The Well-Stocked Pantry: What It Means, Why You Should Care and How to Do It
Modern Housewife Meets the Traditional Pantry
As food prices both in the grocery stores and in restaurants climb higher and higher, many moms are finding themselves struggling to feed their families on budgets that seem to be getting tighter and tighter. I know, I'm right there with you! Homework, soccer, scouts--the list goes on and on. We're busy. We're tired. And, we're trying to feed our family on budgets that seem to be shrinking as prices continually go up.
So, how do we avoid the inevitable, "I don't have anything to make for dinner?" How can we get our grocery budgets down? Maybe it's time to go back to the traditional pantry.
Did you know that research says that most Americans only have about three days to one week worth of food in their homes? What?!? Forget about emergencies, what about the last minute pot luck invite? I don't have time to run out to the store every other day for things I suddenly realized I need. But, we didn't always live like this.
You see, back in the day, when women still called themselves "housewives," they were meticulous about keeping their pantries stocked with food, spices and canned goods to keep there families fed. I mean, they had to feed their peeps three meals a day, seven days a week and convenience foods weren't exactly overabundant.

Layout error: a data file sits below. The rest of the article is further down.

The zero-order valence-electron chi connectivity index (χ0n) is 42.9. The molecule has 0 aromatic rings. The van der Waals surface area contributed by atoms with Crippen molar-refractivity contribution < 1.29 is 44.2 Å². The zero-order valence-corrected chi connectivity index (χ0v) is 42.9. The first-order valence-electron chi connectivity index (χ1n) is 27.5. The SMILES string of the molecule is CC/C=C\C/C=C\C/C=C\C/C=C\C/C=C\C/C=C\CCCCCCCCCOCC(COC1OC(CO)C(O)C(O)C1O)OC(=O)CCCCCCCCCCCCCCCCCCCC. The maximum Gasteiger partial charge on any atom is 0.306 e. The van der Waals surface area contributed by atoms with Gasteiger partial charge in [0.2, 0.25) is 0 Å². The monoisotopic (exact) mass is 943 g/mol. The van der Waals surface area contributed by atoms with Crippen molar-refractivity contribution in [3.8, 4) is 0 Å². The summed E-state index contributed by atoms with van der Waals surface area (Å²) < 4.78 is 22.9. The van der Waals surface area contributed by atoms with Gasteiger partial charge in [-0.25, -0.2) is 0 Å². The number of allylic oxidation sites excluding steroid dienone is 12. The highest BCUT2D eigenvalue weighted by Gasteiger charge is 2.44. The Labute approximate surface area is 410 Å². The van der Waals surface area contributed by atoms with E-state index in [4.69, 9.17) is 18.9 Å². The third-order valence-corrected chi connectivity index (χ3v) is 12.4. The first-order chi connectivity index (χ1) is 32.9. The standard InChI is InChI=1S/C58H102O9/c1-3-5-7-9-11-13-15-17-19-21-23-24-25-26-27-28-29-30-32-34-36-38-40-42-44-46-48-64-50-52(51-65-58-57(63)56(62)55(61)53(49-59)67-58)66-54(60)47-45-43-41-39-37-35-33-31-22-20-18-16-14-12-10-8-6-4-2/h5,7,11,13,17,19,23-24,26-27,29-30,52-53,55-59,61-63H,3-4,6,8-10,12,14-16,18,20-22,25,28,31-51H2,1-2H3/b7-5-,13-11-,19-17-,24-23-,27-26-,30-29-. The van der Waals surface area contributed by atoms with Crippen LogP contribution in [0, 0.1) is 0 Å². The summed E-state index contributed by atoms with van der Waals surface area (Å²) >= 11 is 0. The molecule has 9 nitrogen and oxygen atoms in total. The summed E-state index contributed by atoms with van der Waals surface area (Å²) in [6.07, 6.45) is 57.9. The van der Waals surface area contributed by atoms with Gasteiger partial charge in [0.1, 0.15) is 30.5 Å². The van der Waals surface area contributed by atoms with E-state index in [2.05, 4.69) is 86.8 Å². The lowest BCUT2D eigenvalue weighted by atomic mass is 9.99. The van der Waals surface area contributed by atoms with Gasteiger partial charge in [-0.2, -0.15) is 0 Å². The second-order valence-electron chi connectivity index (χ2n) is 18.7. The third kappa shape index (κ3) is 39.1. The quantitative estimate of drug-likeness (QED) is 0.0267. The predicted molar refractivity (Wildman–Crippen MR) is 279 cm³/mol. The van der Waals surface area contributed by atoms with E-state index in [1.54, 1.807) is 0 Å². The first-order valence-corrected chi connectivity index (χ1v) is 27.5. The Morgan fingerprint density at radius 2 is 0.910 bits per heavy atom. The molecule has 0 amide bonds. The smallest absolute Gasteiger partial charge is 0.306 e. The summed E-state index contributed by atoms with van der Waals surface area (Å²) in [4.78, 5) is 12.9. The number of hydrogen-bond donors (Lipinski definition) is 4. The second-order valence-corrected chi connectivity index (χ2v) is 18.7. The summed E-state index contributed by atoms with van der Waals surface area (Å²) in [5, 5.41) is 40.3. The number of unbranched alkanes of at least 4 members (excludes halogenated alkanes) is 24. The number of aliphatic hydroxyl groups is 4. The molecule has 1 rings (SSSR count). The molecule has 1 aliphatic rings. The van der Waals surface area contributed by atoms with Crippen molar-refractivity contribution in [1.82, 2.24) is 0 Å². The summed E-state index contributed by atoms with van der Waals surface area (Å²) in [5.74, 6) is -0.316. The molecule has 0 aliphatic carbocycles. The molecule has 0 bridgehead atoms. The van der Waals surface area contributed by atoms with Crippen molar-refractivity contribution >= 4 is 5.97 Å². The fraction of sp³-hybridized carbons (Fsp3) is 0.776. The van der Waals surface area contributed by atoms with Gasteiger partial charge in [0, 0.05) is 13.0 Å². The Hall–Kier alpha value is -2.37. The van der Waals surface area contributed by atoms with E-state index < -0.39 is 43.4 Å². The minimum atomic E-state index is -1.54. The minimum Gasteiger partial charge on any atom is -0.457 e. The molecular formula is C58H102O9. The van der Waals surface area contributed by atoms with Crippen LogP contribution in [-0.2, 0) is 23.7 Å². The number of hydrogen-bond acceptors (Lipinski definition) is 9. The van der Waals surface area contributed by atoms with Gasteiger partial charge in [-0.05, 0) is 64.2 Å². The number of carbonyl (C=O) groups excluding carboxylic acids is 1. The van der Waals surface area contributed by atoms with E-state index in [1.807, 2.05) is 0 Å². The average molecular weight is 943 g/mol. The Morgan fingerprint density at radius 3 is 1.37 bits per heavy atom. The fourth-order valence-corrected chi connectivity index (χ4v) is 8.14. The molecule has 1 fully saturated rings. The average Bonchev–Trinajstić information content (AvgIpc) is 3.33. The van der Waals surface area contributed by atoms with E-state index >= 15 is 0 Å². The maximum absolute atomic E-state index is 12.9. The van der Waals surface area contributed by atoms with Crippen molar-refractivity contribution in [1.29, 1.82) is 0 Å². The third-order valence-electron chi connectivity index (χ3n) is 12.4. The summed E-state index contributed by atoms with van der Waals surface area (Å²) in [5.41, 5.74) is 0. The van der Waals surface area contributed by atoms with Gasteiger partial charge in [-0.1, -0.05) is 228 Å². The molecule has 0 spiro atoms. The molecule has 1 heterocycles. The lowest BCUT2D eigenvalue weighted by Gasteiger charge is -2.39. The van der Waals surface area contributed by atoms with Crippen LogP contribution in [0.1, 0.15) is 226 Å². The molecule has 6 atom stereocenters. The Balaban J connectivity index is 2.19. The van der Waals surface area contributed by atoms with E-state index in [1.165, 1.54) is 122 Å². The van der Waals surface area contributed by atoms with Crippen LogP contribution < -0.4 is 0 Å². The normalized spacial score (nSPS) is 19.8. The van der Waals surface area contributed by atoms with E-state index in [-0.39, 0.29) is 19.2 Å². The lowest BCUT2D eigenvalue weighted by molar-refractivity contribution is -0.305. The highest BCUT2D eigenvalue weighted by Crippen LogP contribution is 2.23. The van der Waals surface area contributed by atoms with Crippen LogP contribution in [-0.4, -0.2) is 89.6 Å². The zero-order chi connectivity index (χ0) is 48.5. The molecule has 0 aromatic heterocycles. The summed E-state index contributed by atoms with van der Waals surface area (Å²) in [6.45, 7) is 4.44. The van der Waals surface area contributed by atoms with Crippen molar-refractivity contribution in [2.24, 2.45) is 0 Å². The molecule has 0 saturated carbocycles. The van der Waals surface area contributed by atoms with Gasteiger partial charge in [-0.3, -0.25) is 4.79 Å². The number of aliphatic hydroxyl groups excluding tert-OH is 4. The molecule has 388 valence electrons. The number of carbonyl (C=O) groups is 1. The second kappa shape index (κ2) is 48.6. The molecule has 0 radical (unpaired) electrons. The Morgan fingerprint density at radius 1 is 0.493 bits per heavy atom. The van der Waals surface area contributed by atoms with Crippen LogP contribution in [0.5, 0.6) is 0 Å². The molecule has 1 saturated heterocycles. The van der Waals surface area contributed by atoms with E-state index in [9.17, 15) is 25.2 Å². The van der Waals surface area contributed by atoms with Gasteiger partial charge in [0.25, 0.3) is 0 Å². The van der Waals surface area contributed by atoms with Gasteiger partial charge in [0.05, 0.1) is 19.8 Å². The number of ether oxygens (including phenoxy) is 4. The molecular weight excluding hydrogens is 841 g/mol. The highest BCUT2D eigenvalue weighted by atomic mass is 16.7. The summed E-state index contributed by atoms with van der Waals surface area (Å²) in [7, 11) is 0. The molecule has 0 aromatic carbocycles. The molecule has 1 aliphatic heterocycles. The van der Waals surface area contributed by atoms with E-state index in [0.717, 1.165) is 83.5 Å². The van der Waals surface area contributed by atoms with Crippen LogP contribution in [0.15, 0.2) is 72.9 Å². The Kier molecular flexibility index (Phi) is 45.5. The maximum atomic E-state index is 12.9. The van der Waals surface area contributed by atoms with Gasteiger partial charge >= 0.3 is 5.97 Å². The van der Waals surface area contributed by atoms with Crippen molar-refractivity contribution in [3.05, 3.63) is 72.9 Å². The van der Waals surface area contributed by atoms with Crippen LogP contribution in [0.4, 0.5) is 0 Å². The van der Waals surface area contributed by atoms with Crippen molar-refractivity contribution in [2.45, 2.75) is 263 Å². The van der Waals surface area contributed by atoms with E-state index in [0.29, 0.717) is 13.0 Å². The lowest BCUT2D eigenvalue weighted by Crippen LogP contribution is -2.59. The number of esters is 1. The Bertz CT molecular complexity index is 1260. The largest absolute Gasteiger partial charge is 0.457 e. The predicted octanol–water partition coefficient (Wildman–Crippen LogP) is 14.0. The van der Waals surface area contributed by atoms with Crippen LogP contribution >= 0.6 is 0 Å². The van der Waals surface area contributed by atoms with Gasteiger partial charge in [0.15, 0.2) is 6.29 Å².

They kept price books, bought in bulk and rotated their stores. They meant business. Of course, today, we can run through the drive through lane for a quick meal on the go, or run out for pizza when we don't want to cook. But, if we're trying to tighten up the budget, eat healthier or just avoid those extra trips to the store--ain't nobody got time for that--we could learn a thing or two from our "foremothers."
It's Frugal and Frugal=More Money for Fun!
By keeping your pantry stocked you can buy items only when they are on-sale or even better when they are on-sale and you have coupon. You can try out new recipes on a whim, knowing you probably have all the ingredients already on-hand, and if you are missing an ingredient, you probably have a handy substitute. Best of all, if money is really tight, you can go without groceries for a week or two--depending on the scope of your inventory--knowing that you can get by with what you already have in the house.
It Makes Cooking Fun Again--or at Least Tolerable
In my pantry, I have everything I need for baking, canning, freezing meats, and making delicious, frugal, and healthy meals for my family. I can handle last- minute menu changes, make quick and simple meals, or intricate fares that delight our senses. We've been invited to a pitch-in tomorrow? I'm sure I can whip something up. You need cookies for tonight? No Problem! Couldn't get to the grocery store this week, I know we can make do.
I have worked hard to create a well-stocked pantry and that pantry works hard for me!
Stocking Your Pantry
The first step in stocking your pantry is to find out what you have in it. Spend one afternoon taking a full inventory of everything you currently have in your pantry, freezer and cupboards, making sure you note quantities. This includes meats, vegetables, baking supplies, condiments etc. If you have it in your kitchen already, then it is something you will need to buy again.